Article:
Axis I Disorders
Cognitive distortions were originally identified in patients with depression. Since then, clinicians have expanded their identification and treatment of cognitive distortions to many other disorders (DiTomasso, Martin, & Kovnat, 2000; Freeman, Pretzer, Fleming, & Simon, 1990, 2004; Freeman & Fusco, 2000; Wells, 1997). Further, cognitive distortions have been found to play a role in sexual dysfunction (Leiblum & Rosen, 2000), eating disorders (Shafran, Teachman, Kerry, & Rachman, 1999), sex offender behavior (McGrath, Cann, & Konopasky, 1998), and gambling addictions (Delfabbro & Winefield, 2000; Fisher, Beech, & Browne, 1999). In addition to the identification of cognitive distortions in Axis I disorders, distortions appear to play an important role in Axis II disorders.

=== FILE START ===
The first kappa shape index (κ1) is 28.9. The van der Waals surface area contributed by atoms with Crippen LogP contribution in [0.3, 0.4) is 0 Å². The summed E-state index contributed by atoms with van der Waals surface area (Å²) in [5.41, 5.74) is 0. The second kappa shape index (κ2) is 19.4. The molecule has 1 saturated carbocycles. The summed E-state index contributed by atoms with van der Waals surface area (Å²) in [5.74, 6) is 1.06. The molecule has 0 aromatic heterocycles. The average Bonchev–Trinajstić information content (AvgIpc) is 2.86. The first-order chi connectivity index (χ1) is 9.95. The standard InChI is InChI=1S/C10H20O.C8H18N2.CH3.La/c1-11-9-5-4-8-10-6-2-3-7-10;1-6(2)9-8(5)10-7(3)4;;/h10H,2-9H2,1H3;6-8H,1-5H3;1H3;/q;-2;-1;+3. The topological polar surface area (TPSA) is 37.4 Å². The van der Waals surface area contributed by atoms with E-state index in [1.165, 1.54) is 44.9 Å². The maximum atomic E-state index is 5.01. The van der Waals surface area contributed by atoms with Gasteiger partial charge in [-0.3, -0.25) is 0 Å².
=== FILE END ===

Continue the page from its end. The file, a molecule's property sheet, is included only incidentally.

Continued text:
Cognitive distortions have been identified in patients diagnosed with personality disorders. Freeman et al. (1990, 2004) have identified dichotomous thinking as a primary distortion in patients with Dependent Personality Disorder. Layden et al. (1993) have identified several cognitive distortions used by patients with Borderline Personality Disorder. Similarly, use of cognitive distortions by patients with Histrionic Personality Disorder (dichotomous thinking, jumping to conclusions, and emotional reasoning), Narcissistic Personality Disorder (magnification of self, selective abstraction, minimization of others), and Obsessive-Compulsive Personality Disorder (magnification, "should" statements, perfectionism, and dichotomous thinking) have been documented in the clinical literature (Beck, Freeman, et al., 1990; Beck, Freeman, Davis, et al., 2004).
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